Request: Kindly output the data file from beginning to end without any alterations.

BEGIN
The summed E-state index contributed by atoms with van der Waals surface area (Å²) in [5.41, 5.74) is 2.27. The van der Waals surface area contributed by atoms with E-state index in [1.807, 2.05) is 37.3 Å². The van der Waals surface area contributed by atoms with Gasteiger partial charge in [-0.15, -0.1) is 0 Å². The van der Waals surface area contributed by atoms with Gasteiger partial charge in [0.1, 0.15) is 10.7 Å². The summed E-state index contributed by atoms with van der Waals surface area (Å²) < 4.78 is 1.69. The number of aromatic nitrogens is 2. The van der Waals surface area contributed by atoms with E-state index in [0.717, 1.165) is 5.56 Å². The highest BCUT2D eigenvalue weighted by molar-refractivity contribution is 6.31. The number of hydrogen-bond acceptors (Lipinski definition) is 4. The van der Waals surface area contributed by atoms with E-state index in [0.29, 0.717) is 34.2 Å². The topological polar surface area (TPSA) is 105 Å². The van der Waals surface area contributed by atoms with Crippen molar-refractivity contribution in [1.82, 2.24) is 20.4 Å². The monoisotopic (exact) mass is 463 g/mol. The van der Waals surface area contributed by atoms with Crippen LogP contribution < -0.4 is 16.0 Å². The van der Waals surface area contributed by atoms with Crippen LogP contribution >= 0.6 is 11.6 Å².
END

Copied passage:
The summed E-state index contributed by atoms with van der Waals surface area (Å²) in [5.41, 5.74) is 2.27. The van der Waals surface area contributed by atoms with E-state index in [1.807, 2.05) is 37.3 Å². The van der Waals surface area contributed by atoms with Gasteiger partial charge in [-0.15, -0.1) is 0 Å². The van der Waals surface area contributed by atoms with Gasteiger partial charge in [0.1, 0.15) is 10.7 Å². The summed E-state index contributed by atoms with van der Waals surface area (Å²) < 4.78 is 1.69. The number of aromatic nitrogens is 2. The van der Waals surface area contributed by atoms with E-state index in [0.717, 1.165) is 5.56 Å². The highest BCUT2D eigenvalue weighted by molar-refractivity contribution is 6.31. The number of hydrogen-bond acceptors (Lipinski definition) is 4. The van der Waals surface area contributed by atoms with E-state index in [0.29, 0.717) is 34.2 Å². The topological polar surface area (TPSA) is 105 Å². The van der Waals surface area contributed by atoms with Crippen molar-refractivity contribution in [1.82, 2.24) is 20.4 Å². The monoisotopic (exact) mass is 463 g/mol. The van der Waals surface area contributed by atoms with Crippen LogP contribution < -0.4 is 16.0 Å². The van der Waals surface area contributed by atoms with Crippen LogP contribution >= 0.6 is 11.6 Å².